Mortality Risk Calculator for Liver Transplantation: OPOM

An accurate and interpretable tool to rank liver transplant candidates

Discrepancy between supply and demand requires an efficient framework

The successful clinical application of liver transplantation has generated a discrepancy between supply and demand, resulting in a persistent insufficient organ supply that causes thousands of candidates to die every year while waiting for a compatible organ.

Given this scarcity, it is crucial to design a framework that accounts for the likelihood of death of a candidate, so that the limited supply of donated livers is allocated to maximize the benefit from transplantation.

Since 2002, the Model for End-Stage Liver Disease (MELD) score has been used to rank the priority for liver transplantation. This score is computed from a linear regression that leverages limited information about a patient. The score is then used to estimate the 3-month waitlist mortality risk that determines priority for liver allocation.

MELD Score Calculator based on linear regression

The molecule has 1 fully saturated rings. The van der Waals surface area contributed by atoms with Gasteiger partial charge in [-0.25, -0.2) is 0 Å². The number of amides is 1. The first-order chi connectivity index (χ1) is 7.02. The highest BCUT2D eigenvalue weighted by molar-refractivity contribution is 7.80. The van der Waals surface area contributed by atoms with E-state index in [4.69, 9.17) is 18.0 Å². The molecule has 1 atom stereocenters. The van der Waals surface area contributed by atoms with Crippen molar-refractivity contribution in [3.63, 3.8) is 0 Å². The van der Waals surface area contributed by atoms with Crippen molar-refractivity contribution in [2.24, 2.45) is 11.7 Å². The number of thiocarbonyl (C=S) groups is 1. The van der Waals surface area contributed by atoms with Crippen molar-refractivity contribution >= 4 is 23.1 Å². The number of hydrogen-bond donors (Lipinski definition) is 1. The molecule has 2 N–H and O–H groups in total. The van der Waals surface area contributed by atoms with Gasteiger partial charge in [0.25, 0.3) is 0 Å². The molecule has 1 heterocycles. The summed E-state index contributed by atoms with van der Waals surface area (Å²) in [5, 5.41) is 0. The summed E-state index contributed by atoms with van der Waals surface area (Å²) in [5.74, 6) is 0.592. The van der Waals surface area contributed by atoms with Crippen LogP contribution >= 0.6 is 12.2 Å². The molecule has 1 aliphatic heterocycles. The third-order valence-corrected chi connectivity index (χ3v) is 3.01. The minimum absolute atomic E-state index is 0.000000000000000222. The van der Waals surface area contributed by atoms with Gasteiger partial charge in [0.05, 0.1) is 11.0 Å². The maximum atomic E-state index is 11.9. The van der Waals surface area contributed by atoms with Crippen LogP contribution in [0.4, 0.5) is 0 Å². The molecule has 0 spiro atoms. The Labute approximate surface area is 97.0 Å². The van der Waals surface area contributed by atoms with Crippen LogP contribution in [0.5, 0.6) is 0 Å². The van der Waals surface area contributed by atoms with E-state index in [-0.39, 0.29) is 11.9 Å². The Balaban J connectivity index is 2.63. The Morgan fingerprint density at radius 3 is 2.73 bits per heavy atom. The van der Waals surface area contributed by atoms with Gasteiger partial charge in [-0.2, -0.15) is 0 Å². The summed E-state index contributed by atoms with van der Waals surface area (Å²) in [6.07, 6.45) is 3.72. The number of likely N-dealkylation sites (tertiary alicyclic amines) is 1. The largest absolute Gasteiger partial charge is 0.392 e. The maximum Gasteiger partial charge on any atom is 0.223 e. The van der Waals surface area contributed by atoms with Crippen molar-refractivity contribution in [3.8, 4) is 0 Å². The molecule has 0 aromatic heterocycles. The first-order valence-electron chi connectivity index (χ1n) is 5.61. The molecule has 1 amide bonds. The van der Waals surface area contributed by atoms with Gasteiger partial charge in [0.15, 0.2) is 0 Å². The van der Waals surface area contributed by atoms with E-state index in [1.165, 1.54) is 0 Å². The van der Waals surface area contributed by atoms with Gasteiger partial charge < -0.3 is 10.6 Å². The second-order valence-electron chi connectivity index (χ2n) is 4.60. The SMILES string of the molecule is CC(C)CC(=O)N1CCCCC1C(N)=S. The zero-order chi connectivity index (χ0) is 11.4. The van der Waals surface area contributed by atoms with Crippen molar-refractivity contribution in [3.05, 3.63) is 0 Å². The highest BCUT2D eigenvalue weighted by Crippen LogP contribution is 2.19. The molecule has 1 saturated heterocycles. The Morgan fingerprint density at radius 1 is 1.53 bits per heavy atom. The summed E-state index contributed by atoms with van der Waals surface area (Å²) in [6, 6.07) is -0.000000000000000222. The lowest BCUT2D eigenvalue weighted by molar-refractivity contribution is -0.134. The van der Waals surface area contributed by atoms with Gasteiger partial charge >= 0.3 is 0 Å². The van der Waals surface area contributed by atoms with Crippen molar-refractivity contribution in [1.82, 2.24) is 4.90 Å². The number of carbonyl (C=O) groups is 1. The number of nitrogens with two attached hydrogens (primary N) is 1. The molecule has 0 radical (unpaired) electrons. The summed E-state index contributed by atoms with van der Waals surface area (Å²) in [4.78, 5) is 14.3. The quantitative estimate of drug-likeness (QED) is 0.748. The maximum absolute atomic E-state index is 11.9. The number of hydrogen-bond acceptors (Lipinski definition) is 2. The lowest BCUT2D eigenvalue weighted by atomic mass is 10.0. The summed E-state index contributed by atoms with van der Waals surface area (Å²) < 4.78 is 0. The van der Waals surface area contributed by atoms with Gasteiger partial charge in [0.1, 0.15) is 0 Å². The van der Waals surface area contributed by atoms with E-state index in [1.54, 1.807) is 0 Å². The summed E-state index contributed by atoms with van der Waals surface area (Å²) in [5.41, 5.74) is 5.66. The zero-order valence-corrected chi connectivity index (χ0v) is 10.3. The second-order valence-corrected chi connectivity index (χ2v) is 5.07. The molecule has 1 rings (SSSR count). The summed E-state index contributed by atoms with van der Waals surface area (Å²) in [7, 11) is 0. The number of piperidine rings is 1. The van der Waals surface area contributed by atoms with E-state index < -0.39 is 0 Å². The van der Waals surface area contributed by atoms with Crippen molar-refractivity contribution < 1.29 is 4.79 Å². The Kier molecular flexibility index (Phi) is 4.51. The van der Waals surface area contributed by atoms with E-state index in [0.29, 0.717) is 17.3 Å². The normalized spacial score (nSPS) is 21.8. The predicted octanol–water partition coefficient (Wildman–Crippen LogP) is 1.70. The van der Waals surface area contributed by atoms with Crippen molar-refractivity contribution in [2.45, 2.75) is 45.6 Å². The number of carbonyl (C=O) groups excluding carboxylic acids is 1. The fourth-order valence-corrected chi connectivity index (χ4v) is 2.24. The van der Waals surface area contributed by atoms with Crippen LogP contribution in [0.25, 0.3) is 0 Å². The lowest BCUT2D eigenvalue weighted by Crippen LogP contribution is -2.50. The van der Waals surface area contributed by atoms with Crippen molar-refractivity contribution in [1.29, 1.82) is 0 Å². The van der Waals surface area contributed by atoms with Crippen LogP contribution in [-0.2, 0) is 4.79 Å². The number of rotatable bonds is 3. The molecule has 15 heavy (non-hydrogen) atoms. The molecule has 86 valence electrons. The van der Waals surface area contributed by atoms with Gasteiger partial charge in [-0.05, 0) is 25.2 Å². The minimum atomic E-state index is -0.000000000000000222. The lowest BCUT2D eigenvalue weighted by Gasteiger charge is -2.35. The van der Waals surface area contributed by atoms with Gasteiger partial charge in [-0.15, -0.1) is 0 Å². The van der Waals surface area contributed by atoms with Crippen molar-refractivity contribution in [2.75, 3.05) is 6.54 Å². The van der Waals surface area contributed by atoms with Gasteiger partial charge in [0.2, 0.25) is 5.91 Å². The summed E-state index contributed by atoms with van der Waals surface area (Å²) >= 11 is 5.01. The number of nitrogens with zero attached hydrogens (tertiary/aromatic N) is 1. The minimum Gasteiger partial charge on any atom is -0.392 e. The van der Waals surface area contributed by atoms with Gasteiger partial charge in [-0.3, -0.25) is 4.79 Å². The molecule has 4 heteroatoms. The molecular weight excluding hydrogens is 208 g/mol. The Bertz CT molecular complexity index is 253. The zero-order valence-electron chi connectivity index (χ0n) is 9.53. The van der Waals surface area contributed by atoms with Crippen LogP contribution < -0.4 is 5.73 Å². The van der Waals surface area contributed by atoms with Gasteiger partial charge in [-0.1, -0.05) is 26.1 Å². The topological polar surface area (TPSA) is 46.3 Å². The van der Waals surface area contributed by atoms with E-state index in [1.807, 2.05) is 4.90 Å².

Risk of mortality is not linear

Certain patient populations are more at risk of death or of becoming too sick for transplantation, and the MELD score doesn't capture accurately such disease progression.

To improve, we developed an optimized prediction of mortality (OPOM) to estimate directly the risk of a patient dying or becoming unsuitable for transplant within 3 months.

The non linearity of decision trees permits discovery of more complex interactions between the features, and thus can better estimate the risk of mortality. The figure shows the first two splits of OPOM, and we see that the tree starts from the MELD score as a baseline and then builds upon it to provide better predictions.

First two splits of the Optimal Decision Tree predicting 3-Month Mortality.

Accurate risk estimation saves lives

We compare MELD and OPOM by using the latest version of the Liver Simulated Allocation Model (LSAM), which shows that OPOM would save on average 418 lives every year (roughly 20% of the number of yearly deaths on the waitlist).

The logic of OPOM is easy to follow and fully interpretable, which makes it extremely useful in this setting. The calculator requires information regarding the characteristics of a patient and outputs the 3-month waitlist mortality risk. The interface on the right recreates the OPOM app which can be downloaded from the link below.

Unique Advantage

Why is the Interpretable AI solution unique?

  • Ability to capture clinically-relevant interactions between variables

    The superior modeling power of Optimal Trees allows capturing non-linear effects without sacrificing interpretability

  • Simplicity and interpretability of calculator

    A simple user interface is backed up by transparent evidence that doctors can trust and use with ease

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